Seventy suspected mercenaries accused of planning a coup in Equatorial Guinea have appeared in leg irons in a maximum security prison court in Zimbabwe.
The men say they are merely mine security guards
The men were charged with conspiring against the government of Equatorial Guinea and other offences including violation of immigration laws.
The defendants, mainly from South Africa, are being held at Chikurubi jail just outside the capital, Harare.
Their plane landed at Harare international airport two weeks ago.
The men, many of them former members of South Africa's apartheid-era military forces, were herded into the makeshift courtroom in handcuffs and were dressed in khaki jail uniforms.
Making their first court appeance since their arrest, they said nothing. Many were barefoot.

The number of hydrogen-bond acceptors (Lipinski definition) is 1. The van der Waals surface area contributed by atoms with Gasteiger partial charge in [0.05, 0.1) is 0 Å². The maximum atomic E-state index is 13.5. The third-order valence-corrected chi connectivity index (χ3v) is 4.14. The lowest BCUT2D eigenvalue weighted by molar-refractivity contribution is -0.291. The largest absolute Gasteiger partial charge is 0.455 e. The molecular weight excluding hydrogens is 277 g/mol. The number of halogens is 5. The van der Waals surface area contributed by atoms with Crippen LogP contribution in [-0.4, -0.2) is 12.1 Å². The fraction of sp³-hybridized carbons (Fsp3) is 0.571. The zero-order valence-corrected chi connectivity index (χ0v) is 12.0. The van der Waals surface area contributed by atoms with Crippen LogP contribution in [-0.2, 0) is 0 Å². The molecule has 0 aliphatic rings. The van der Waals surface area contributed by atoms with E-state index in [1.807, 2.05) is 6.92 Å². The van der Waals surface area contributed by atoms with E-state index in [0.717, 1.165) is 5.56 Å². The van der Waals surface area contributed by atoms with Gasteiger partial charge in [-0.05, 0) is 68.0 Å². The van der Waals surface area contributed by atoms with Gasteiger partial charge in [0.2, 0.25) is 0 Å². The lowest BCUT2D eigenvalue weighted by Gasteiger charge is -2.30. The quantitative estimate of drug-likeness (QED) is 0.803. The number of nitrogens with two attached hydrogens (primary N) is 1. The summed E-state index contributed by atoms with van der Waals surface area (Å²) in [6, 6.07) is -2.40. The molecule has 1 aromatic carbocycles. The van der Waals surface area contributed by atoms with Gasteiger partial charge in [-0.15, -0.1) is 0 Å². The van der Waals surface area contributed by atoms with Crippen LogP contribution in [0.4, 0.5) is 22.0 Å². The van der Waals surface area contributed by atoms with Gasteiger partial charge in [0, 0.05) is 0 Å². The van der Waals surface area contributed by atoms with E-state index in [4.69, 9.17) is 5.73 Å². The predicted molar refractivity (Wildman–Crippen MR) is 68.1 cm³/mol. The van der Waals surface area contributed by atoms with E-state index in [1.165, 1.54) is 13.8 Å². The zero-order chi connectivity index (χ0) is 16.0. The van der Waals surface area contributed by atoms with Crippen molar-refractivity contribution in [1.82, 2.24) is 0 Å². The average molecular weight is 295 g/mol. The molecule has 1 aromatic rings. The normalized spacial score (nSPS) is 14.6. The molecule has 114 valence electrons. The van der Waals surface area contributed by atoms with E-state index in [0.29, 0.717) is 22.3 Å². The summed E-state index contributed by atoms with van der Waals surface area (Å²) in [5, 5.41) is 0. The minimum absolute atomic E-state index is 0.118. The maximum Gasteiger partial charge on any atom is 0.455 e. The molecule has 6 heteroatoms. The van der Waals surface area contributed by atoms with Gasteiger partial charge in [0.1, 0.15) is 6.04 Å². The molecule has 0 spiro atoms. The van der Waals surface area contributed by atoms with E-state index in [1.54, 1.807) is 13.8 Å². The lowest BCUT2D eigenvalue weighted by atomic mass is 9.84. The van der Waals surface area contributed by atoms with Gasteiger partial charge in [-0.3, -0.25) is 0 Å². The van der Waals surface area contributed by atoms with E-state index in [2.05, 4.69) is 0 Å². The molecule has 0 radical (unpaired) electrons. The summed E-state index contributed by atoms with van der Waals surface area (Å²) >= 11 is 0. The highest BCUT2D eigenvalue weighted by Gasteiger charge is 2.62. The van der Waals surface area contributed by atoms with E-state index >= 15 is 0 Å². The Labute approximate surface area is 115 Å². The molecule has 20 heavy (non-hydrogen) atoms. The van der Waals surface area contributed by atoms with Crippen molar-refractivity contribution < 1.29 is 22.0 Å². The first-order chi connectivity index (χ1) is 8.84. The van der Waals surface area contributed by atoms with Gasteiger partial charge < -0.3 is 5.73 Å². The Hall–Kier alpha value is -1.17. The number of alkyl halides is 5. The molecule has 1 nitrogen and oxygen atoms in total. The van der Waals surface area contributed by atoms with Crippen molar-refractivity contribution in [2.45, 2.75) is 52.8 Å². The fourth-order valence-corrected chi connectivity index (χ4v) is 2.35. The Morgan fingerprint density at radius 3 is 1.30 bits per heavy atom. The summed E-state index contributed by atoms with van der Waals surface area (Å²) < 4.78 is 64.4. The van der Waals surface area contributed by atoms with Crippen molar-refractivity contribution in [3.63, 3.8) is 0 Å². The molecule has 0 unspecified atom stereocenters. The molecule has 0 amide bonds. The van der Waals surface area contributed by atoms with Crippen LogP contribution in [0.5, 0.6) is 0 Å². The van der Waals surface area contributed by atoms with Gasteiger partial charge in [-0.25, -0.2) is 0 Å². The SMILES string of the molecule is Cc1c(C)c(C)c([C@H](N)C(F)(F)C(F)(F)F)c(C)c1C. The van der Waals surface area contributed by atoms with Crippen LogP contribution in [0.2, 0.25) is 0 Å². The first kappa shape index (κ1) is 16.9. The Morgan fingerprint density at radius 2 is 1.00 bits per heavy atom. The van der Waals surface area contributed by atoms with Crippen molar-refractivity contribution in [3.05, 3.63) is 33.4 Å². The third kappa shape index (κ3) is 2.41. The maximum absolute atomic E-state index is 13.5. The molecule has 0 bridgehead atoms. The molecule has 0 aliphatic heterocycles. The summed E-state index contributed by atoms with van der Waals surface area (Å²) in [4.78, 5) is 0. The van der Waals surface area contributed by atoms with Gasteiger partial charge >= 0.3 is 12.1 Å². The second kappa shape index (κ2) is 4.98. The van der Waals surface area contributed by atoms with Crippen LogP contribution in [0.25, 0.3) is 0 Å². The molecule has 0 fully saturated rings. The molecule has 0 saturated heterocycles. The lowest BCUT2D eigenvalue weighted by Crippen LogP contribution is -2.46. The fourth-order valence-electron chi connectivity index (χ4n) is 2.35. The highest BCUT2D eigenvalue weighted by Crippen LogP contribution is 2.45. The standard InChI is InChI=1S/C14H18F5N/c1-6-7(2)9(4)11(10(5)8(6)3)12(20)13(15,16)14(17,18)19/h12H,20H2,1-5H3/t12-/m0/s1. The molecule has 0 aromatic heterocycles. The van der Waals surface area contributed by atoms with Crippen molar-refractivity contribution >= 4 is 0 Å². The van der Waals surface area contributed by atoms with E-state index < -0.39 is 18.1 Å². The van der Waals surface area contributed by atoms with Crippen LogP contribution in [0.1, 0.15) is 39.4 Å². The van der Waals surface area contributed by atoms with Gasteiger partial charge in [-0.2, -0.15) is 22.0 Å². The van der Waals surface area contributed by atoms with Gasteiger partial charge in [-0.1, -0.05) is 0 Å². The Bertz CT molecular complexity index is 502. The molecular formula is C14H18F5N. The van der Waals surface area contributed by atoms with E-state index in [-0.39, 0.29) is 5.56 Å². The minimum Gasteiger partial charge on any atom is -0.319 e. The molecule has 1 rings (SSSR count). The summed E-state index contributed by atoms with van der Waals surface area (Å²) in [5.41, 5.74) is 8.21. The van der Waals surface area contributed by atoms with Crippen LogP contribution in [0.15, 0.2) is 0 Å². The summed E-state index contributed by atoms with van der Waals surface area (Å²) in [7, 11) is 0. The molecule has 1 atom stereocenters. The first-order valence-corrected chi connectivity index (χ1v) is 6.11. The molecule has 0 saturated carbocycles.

Chief prosecutor Mary Zimba-Dube said they faced life imprisonment if found guilty, but defence lawyer Jonathan Samkange told reporters his clients faced maximum fines of $200,000 each.
The suspects were not asked to make a plea and have now been remanded until mid-April.
The prosecutor accused Simon Mann from Britain of being the ringleader of the group and said he acted on instructions from exiled Equatorial Guinea opposition leader Severo Moto.
The men's lawyers had appealed for trial in an open court, but the judge ruled that prison was the only suitable place for a trial, because of "serious security concerns".
State prosecutors had warned the court that external groups had the capability of launching an airborne rescue mission.
The men say they are merely mine security guards.
Another 15 men are being held in Equatorial Guinea, linked to the same alleged plot.